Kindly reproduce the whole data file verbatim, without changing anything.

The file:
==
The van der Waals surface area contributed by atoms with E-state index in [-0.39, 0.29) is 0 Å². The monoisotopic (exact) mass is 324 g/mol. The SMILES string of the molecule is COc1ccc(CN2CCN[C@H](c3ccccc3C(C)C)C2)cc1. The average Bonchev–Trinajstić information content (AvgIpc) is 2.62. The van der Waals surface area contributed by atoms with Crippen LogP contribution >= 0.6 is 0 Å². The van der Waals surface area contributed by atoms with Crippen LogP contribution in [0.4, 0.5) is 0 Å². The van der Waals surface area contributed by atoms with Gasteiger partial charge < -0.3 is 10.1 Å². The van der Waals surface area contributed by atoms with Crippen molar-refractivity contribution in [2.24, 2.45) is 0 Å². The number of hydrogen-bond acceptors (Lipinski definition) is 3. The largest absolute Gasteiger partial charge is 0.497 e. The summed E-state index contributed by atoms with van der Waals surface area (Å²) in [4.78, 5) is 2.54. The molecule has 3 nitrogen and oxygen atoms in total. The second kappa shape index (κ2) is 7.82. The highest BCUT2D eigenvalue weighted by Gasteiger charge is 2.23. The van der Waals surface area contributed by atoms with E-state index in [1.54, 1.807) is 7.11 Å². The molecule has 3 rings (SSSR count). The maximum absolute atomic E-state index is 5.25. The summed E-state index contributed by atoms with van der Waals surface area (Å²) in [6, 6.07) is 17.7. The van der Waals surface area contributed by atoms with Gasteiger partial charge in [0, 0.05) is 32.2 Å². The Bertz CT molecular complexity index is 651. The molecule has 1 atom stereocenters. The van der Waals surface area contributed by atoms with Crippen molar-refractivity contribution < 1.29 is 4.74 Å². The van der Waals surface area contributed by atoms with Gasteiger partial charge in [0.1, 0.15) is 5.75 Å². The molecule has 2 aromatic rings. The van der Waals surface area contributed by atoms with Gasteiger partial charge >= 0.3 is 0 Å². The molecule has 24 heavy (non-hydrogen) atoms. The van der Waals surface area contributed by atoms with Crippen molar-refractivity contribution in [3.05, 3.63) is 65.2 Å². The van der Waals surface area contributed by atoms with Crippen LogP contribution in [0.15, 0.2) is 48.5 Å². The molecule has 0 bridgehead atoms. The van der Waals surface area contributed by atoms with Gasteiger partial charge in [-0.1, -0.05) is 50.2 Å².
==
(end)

The van der Waals surface area contributed by atoms with E-state index in [-0.39, 0.29) is 0 Å². The monoisotopic (exact) mass is 324 g/mol. The SMILES string of the molecule is COc1ccc(CN2CCN[C@H](c3ccccc3C(C)C)C2)cc1. The average Bonchev–Trinajstić information content (AvgIpc) is 2.62. The van der Waals surface area contributed by atoms with Crippen LogP contribution >= 0.6 is 0 Å². The van der Waals surface area contributed by atoms with Crippen LogP contribution in [0.4, 0.5) is 0 Å². The van der Waals surface area contributed by atoms with Gasteiger partial charge < -0.3 is 10.1 Å². The van der Waals surface area contributed by atoms with Crippen molar-refractivity contribution in [2.24, 2.45) is 0 Å². The number of hydrogen-bond acceptors (Lipinski definition) is 3. The largest absolute Gasteiger partial charge is 0.497 e. The summed E-state index contributed by atoms with van der Waals surface area (Å²) in [4.78, 5) is 2.54. The molecule has 3 nitrogen and oxygen atoms in total. The second kappa shape index (κ2) is 7.82. The highest BCUT2D eigenvalue weighted by Gasteiger charge is 2.23. The van der Waals surface area contributed by atoms with E-state index in [1.54, 1.807) is 7.11 Å². The molecule has 3 rings (SSSR count). The maximum absolute atomic E-state index is 5.25. The summed E-state index contributed by atoms with van der Waals surface area (Å²) in [6, 6.07) is 17.7. The van der Waals surface area contributed by atoms with Gasteiger partial charge in [0, 0.05) is 32.2 Å². The Bertz CT molecular complexity index is 651. The molecule has 1 atom stereocenters. The van der Waals surface area contributed by atoms with Crippen molar-refractivity contribution < 1.29 is 4.74 Å². The van der Waals surface area contributed by atoms with Gasteiger partial charge in [0.1, 0.15) is 5.75 Å². The molecule has 2 aromatic rings. The van der Waals surface area contributed by atoms with Gasteiger partial charge >= 0.3 is 0 Å². The molecule has 24 heavy (non-hydrogen) atoms. The van der Waals surface area contributed by atoms with Crippen molar-refractivity contribution in [3.05, 3.63) is 65.2 Å². The van der Waals surface area contributed by atoms with Crippen LogP contribution in [0.15, 0.2) is 48.5 Å². The molecule has 0 bridgehead atoms. The van der Waals surface area contributed by atoms with Gasteiger partial charge in [-0.1, -0.05) is 50.2 Å².